Take Care Of Your Mental Health During Pregnancy – Here’s How

Pregnancy is a phase that can reshape your life but such an immense change comes with many highs and lows. One moment you could be elated about having a baby, and the next, you could be freaking out about how you’re going to raise your child. Both ends of this spectrum are valid. Seek support, care and advice from your family and experts to manage your mental health at this time.
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By Team DAP

Pregnancy is a life-altering phase for every woman. So, while it is joyous news, not every mother has a happy pregnancy experience. Reports suggest that a woman’s brain undergoes significant changes during pregnancy. Her brain’s grey matter shrinks in regions associated with processing and responding to social signals. Translated simply, it means that her ability to respond to her infant’s needs and detect dangerous people around her is heightened. Hormone-oriented and physical changes are a part of pregnancy. A pregnant woman will likely experience a rise in her blood volume, absorption of nutrients, hormone levels, and other physiological abilities. Learn more about the changes pregnancy brings to a woman’s mental well-being and what can be done to feel better with this article.

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Expected Cognitive Temperament

Mood swings are a frequent occurrence during pregnancy. A combination of pregnancy stress, physical changes in your body, and concerning matters related to your life can increase the frequency of your mood swings. 

  • Depression – Constant sadness mixed with irritability and exhaustion for weeks or months is a sign of depression. If a woman is depressed before pregnancy, there is a high possibility for it to get worse. At the same time, depression can recur post-pregnancy if the mother is stressed or unhappy with her pregnancy.
  • Anxiety – Psychologists define anxiety as fear and apprehension of what happens next. If a woman used to be stressed before conceiving, it is likely to aggravate during the span of her pregnancy. Her worries could revolve around the upcoming extra financial load, being a good mother, and the baby’s health, among others.

Below are certain mental health issues a woman can undergo during pregnancy:

  • Bipolar disorder is where a pregnant woman goes through cyclic episodes of low-energy depression and overactive mania.
  • Post-traumatic stress disorder or PTSD may develop or recur if they encounter a traumatic event during or before pregnancy.
  • Panic attacks where they may respond with abrupt and intense physical reactions and frantic fear.
  • Obsessive-compulsive disorder, or OCD, is when pregnant women feel stuck in an anxious cycle of rituals.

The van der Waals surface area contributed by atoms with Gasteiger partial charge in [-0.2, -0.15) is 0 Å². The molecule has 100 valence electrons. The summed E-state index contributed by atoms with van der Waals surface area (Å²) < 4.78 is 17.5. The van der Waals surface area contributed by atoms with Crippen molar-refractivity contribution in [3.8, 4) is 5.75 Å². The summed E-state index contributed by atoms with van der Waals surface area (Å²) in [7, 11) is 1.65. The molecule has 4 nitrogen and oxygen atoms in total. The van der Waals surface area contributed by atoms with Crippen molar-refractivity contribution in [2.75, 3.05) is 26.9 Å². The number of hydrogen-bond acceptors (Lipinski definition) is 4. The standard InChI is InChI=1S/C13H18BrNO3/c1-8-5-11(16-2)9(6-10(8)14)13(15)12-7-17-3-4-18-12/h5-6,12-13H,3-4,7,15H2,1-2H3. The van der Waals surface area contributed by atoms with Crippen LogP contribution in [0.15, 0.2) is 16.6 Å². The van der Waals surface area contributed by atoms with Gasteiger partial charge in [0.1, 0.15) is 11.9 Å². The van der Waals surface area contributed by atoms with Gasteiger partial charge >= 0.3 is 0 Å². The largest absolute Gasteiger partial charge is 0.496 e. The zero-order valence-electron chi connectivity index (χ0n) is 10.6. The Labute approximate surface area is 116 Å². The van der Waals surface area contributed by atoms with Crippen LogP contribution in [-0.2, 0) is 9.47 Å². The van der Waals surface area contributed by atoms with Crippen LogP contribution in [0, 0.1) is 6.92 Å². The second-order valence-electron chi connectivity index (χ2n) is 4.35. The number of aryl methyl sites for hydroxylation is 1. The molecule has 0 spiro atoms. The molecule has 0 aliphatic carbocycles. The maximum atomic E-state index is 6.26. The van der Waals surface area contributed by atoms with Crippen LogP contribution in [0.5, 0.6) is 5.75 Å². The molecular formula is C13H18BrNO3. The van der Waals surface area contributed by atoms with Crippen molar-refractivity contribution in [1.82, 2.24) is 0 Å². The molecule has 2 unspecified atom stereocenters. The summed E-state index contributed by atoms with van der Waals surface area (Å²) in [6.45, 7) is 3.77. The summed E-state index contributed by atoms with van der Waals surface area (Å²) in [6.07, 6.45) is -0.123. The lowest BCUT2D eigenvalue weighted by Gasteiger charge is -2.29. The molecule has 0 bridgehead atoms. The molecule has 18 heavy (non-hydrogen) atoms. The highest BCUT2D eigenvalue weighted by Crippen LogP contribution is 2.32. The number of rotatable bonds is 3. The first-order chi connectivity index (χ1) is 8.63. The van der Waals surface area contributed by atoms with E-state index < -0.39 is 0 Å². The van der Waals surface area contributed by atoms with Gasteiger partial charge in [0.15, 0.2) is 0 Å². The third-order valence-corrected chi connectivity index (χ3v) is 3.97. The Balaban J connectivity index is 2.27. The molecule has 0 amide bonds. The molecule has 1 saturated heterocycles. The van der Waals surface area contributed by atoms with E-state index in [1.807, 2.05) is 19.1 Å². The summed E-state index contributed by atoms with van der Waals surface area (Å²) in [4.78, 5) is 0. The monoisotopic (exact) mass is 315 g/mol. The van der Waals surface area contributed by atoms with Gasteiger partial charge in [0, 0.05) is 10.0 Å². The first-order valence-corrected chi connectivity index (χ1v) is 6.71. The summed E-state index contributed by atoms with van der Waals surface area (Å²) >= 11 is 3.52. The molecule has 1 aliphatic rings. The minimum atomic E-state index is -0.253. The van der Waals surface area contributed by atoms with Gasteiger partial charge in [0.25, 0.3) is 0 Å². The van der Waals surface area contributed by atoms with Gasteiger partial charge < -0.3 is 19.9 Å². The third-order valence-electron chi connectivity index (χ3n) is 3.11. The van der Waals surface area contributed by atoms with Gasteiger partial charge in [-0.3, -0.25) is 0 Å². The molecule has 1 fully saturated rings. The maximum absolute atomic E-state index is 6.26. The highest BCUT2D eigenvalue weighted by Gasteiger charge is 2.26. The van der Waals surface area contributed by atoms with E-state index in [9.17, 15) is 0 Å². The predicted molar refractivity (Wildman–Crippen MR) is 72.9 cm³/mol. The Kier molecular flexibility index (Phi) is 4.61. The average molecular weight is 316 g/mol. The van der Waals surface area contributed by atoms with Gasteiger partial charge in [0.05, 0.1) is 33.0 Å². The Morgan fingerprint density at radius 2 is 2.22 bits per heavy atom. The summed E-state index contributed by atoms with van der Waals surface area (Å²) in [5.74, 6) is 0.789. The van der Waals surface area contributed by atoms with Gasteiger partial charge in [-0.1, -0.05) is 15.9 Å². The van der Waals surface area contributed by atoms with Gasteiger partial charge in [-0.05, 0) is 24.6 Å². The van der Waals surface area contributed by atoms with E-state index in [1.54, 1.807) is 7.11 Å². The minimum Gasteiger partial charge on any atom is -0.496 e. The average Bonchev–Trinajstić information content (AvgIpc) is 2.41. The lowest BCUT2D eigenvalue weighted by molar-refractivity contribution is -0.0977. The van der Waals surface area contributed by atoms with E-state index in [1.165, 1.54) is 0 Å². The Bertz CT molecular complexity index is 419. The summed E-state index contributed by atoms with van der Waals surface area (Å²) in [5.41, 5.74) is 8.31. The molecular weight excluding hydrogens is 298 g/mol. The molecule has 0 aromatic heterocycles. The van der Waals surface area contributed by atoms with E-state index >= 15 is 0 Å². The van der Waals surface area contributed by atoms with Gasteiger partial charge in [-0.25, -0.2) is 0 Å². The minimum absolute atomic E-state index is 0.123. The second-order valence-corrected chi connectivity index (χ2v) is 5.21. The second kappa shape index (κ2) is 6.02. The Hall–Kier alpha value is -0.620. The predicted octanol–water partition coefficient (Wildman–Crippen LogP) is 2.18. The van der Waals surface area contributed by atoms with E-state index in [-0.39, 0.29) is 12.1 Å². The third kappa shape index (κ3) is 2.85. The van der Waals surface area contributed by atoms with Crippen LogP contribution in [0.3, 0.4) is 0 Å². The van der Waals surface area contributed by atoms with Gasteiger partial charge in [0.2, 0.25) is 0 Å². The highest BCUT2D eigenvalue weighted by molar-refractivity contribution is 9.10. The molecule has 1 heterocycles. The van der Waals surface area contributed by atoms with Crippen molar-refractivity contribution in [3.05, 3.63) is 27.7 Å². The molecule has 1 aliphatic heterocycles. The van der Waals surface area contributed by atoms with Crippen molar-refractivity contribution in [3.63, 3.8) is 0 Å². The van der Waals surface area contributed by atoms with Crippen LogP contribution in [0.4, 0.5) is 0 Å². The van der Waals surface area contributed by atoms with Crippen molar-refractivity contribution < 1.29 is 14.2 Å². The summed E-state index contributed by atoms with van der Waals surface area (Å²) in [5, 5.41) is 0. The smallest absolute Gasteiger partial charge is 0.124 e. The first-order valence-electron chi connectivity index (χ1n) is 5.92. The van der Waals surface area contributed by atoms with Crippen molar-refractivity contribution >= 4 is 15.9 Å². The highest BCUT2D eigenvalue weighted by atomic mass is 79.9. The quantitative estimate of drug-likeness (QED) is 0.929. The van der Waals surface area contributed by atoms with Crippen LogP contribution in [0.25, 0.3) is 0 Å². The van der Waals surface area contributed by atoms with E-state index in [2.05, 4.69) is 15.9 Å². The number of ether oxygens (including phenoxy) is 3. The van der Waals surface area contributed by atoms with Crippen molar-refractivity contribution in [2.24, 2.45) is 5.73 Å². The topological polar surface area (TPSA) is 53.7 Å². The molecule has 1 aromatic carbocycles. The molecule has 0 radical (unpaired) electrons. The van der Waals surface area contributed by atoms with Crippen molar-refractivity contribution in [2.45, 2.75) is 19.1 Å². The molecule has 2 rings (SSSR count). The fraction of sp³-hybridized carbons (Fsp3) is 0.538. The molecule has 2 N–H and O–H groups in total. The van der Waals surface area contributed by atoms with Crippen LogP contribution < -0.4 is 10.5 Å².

• Eating disorders like bulimia and anorexia nervosa may be prevalent.

Treatment Alternatives

  1. Prescription medicine

It is medically sound advice to consult your doctor before you take any medicines. Inform your doctor about your pregnancy if you are on medication to sustain your mental health. Do not stop the course unless your doctor approves of it. You may experience discomfort if the medicines don’t bode well with the baby, but it can worsen if you stop them without medical consultation. Once you inform your doctor, they will prescribe the appropriate medication for you and the baby.

  1. Therapy

A trained therapist helps you discover healthy coping mechanisms. Doing so will help you with stress, depression, and anxiety during pregnancy. Another activity to follow up with therapy is being part of a support group. Talking about your experience and difficulties with other pregnant women going through the same thing will inspire a form of connection and understanding. 

  1. Other approaches

Pregnant women can find solace in physical activities such as meditation, yoga, and exercise. These stimulate your brain and body in a rejuvenating way.

Ways To Maintain A Healthy Composure

  • Positive self-talk

Therapists and doctors advise pregnant women to refer to their bodies positively. Encourage compassion towards yourself in context with your thoughts. Interrupt your negative and stressful thoughts with things like, “You’ve got this, Mom!” Kind words in snippets throughout the day can keep your mood up.

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  • Practice body positivity

In the logical sense, pregnant women are aware of how hard their body is working to keep the baby comfortable. However, surface-level changes like weight gain, stretch marks appearing on the skin, and feeling lethargic make it hard to stay cheerful. One way of showing compassion for your body is to appreciate it aloud by saying things like, “My body is growing a healthy baby, it’s amazing!”

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  • Take prenatal vitamins

Prenatal vitamins during pregnancy can act as a barrier between mood swings and you. Moreover, folic acid in prenatal vitamins promotes the baby’s healthy development. Consult your healthcare provider and see if you can take prenatal vitamins during your pregnancy.

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